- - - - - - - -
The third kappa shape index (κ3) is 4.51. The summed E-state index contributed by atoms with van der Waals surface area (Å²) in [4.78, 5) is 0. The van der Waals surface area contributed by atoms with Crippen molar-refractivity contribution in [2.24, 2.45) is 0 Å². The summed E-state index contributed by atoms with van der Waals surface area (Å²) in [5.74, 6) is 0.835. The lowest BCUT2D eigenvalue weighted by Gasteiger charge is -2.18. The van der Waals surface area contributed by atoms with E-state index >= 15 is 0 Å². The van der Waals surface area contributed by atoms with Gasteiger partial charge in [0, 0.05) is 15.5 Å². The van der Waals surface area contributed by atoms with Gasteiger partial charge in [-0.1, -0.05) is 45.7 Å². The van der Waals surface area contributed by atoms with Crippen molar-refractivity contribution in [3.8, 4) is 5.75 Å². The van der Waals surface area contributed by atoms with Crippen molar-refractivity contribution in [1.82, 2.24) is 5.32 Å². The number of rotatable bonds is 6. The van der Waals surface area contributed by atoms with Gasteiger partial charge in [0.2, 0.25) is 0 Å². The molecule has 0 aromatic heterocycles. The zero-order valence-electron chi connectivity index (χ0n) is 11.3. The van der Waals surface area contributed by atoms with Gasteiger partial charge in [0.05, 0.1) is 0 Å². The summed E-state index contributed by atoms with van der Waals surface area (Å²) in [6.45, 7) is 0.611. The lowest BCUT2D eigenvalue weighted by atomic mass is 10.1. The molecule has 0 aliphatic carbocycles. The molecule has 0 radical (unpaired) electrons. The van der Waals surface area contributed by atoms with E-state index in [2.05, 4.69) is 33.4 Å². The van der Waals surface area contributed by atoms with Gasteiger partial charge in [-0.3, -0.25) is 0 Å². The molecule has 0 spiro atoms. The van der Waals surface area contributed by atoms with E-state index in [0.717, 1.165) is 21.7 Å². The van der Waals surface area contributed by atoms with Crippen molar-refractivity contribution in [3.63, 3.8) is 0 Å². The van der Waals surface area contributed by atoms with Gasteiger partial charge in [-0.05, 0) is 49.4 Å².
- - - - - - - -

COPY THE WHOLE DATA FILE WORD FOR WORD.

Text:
The third kappa shape index (κ3) is 4.51. The summed E-state index contributed by atoms with van der Waals surface area (Å²) in [4.78, 5) is 0. The van der Waals surface area contributed by atoms with Crippen molar-refractivity contribution in [2.24, 2.45) is 0 Å². The summed E-state index contributed by atoms with van der Waals surface area (Å²) in [5.74, 6) is 0.835. The lowest BCUT2D eigenvalue weighted by Gasteiger charge is -2.18. The van der Waals surface area contributed by atoms with E-state index >= 15 is 0 Å². The van der Waals surface area contributed by atoms with Gasteiger partial charge in [0, 0.05) is 15.5 Å². The van der Waals surface area contributed by atoms with Gasteiger partial charge in [-0.1, -0.05) is 45.7 Å². The van der Waals surface area contributed by atoms with Crippen molar-refractivity contribution in [3.8, 4) is 5.75 Å². The van der Waals surface area contributed by atoms with Crippen molar-refractivity contribution in [1.82, 2.24) is 5.32 Å². The number of rotatable bonds is 6. The van der Waals surface area contributed by atoms with Gasteiger partial charge in [0.2, 0.25) is 0 Å². The molecule has 0 aromatic heterocycles. The zero-order valence-electron chi connectivity index (χ0n) is 11.3. The van der Waals surface area contributed by atoms with Gasteiger partial charge in [0.05, 0.1) is 0 Å². The summed E-state index contributed by atoms with van der Waals surface area (Å²) in [6.45, 7) is 0.611. The lowest BCUT2D eigenvalue weighted by atomic mass is 10.1. The molecule has 0 aliphatic carbocycles. The molecule has 0 radical (unpaired) electrons. The van der Waals surface area contributed by atoms with E-state index in [2.05, 4.69) is 33.4 Å². The van der Waals surface area contributed by atoms with Gasteiger partial charge in [-0.3, -0.25) is 0 Å². The molecule has 0 spiro atoms. The van der Waals surface area contributed by atoms with E-state index in [0.717, 1.165) is 21.7 Å². The van der Waals surface area contributed by atoms with Crippen molar-refractivity contribution in [3.63, 3.8) is 0 Å². The van der Waals surface area contributed by atoms with Gasteiger partial charge in [-0.05, 0) is 49.4 Å².